The VanEck Vectors/Agribusiness ETF (MOO) is higher by more than 17% this year and could add to those gains into year-end thanks to strength in corn prices.
MOO seeks to replicate the price and yield performance of the MVIS® Global Agribusiness Index. 50% of the companies included in the index derive their revenues from agri-chemicals, animal health, and fertilizers, seeds and traits, from farm/irrigation equipment and farm machinery, aquaculture and fishing, livestock, cultivation and plantations and trading of agricultural products.
Fertilizer stocks are among the agribusiness names investors may want to consider and MOO features robust exposure to that segment. Some analysts are getting bullish on those names.
“Bank of America Merrill Lynch analyst Steve Byrne upgraded CF Industries Holding (ticker: CF) and Nutrien (NTR) to Buy from Neutral on Monday, noting that both stocks could benefit from an agricultural rebound. Byrne raised the target price on CF to $56 from $52, but trimmed Nutrien’s target price to $54 from $55,” reports Avi Salzman for Barron’s. “Byrne also rates fertilizer company Mosaic (MOS) at Buy, but trimmed the target price to $24 from $26.”
Fun With Fertilizer Stocks
MOO’s roster includes farm equipment and machinery makers in addition to fertilizer producers so it’s a diversified agribusiness play. Still, fertilizer exposure is potentially impactful going forward.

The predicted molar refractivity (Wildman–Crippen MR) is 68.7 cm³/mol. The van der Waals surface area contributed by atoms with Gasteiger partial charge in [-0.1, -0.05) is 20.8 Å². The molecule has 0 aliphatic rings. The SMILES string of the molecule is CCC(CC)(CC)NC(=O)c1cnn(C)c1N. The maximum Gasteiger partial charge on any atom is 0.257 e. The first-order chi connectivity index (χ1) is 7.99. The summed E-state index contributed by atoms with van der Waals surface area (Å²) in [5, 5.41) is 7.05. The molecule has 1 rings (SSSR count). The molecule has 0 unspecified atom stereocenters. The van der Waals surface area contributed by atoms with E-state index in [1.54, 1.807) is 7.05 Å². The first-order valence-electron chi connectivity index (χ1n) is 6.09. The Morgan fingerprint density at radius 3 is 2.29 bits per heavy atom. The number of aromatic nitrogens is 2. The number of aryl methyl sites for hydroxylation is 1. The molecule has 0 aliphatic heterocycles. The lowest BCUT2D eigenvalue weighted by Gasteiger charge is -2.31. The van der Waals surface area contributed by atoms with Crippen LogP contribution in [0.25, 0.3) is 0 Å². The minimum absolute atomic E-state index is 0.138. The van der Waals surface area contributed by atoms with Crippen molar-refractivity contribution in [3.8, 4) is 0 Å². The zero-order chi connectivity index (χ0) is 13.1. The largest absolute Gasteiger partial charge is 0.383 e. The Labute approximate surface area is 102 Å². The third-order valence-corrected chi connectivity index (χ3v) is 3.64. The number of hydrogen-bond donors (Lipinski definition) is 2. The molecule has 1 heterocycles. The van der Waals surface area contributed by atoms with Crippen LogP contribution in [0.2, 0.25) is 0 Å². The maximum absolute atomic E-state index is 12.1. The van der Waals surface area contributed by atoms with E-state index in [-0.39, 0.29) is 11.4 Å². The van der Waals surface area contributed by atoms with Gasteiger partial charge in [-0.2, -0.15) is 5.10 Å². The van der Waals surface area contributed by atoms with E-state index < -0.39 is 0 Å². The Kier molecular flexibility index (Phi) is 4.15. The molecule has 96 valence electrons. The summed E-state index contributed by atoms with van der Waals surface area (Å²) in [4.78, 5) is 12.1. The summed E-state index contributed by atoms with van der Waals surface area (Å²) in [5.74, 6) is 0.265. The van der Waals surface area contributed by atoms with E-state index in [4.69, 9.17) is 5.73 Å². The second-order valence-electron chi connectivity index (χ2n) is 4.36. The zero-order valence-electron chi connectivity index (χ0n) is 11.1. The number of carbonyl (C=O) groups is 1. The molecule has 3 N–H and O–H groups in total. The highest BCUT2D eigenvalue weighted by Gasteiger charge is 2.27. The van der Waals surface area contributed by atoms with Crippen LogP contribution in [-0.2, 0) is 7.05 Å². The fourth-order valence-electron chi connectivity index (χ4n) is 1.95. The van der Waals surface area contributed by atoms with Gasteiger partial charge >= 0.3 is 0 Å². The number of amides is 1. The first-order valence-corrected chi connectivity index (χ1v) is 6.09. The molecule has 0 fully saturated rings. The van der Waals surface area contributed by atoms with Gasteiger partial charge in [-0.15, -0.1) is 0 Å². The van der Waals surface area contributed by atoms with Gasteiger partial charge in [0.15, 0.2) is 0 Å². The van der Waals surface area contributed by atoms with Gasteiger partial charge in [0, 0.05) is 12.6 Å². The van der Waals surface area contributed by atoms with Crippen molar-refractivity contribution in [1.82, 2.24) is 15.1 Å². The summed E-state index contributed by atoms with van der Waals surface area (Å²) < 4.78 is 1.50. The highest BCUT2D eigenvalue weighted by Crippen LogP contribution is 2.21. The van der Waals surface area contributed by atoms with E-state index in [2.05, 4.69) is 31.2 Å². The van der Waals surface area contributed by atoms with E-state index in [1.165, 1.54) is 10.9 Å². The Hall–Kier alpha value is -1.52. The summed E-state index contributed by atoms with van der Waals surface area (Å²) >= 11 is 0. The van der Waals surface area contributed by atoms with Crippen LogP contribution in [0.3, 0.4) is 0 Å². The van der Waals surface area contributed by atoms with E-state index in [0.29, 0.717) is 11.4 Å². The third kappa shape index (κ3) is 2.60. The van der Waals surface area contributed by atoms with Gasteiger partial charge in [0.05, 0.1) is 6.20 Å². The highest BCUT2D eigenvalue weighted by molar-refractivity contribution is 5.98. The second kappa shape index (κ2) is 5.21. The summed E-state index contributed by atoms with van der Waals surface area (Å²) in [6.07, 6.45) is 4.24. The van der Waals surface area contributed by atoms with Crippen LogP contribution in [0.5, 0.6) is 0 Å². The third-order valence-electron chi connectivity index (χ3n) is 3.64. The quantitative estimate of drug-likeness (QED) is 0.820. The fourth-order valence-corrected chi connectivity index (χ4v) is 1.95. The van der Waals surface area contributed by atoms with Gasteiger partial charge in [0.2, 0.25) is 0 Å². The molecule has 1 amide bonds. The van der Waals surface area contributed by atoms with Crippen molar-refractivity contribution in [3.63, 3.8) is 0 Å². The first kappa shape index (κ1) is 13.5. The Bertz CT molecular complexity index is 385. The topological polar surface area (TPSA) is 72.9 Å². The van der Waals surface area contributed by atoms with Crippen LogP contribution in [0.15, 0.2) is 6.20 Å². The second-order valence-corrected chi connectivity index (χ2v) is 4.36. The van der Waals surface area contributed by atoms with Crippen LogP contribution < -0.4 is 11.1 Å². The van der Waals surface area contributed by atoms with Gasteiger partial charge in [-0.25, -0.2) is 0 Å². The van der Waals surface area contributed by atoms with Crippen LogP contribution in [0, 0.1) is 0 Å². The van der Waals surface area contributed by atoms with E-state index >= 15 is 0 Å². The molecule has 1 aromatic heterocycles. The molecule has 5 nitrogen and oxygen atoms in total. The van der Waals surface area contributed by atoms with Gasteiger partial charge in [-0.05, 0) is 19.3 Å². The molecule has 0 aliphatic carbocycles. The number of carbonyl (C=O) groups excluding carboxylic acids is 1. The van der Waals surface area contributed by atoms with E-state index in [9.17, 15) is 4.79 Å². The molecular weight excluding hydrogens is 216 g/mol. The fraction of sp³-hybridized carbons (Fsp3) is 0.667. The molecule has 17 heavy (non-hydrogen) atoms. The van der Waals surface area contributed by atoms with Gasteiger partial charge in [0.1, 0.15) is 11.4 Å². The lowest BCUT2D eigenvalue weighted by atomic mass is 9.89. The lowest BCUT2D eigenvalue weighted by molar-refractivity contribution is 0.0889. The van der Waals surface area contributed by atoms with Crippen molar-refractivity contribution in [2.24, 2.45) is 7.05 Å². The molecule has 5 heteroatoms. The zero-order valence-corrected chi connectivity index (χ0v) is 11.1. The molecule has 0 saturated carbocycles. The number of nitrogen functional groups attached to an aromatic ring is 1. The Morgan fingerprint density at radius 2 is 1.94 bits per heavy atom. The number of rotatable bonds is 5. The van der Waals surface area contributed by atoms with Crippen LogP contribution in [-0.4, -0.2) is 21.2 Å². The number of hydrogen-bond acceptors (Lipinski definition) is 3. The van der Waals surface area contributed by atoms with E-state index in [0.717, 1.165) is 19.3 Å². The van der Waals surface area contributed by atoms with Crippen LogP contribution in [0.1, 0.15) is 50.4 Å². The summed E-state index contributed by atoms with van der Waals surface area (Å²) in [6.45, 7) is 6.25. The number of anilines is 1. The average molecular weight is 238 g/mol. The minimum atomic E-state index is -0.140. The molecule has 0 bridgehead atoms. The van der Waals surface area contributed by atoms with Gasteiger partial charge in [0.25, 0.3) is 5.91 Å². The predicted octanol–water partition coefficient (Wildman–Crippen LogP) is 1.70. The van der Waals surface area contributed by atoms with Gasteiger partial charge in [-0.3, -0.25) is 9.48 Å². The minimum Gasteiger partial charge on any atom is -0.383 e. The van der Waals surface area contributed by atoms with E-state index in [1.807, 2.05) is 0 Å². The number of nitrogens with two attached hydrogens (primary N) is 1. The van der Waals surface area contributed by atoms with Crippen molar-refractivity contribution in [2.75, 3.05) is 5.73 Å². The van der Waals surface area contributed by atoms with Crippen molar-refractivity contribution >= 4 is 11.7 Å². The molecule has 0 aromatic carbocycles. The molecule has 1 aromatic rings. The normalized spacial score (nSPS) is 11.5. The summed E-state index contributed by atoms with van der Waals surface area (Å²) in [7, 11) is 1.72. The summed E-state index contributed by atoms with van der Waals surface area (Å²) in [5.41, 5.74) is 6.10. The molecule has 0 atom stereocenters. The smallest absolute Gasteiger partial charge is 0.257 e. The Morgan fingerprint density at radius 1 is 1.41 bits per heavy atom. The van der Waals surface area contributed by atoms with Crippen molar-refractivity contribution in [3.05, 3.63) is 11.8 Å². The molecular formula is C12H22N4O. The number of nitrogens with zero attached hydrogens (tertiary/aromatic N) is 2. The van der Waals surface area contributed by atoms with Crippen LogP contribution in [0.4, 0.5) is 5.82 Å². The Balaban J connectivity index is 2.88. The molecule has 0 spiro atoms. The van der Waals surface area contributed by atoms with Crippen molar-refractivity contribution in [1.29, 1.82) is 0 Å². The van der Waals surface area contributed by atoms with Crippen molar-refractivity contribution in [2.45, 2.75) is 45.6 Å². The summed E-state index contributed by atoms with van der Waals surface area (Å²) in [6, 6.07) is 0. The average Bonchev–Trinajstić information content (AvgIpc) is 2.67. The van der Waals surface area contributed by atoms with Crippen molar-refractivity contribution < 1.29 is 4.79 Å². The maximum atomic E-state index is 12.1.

“After a year of markedly lower fertilizer prices, we believe fertilizer shares reflect particularly attractive buying opportunities given our expectation for a price inflection by Spring in all three major nutrients,” Byrne wrote. “Phosphate and potash inventories remain high, but strong demand in North America, Brazil, and India should facilitate quick drawdowns and increased purchasing.”
MOO debuted in August 2007, meaning it was able to participate in the latter stages of the commodity boom that lifted fertilizer stocks to stratospheric heights.
“Nitrogen, meanwhile, could benefit from a corn rebound. Corn production is expected to fall to 13.7 million bushels this year, down from 15.1 million bushels in 2016, as wet weather during the planting season caused farmers to plant less corn,” according to Barron’s. “But next year could be a different story, and companies that sell nitrogen and other fertilizers could benefit, Byrne argues.”
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The opinions and forecasts expressed herein are solely those of Tom Lydon, and may not actually come to pass. Information on this site should not be used or construed as an offer to sell, a solicitation of an offer to buy, or a recommendation for any product.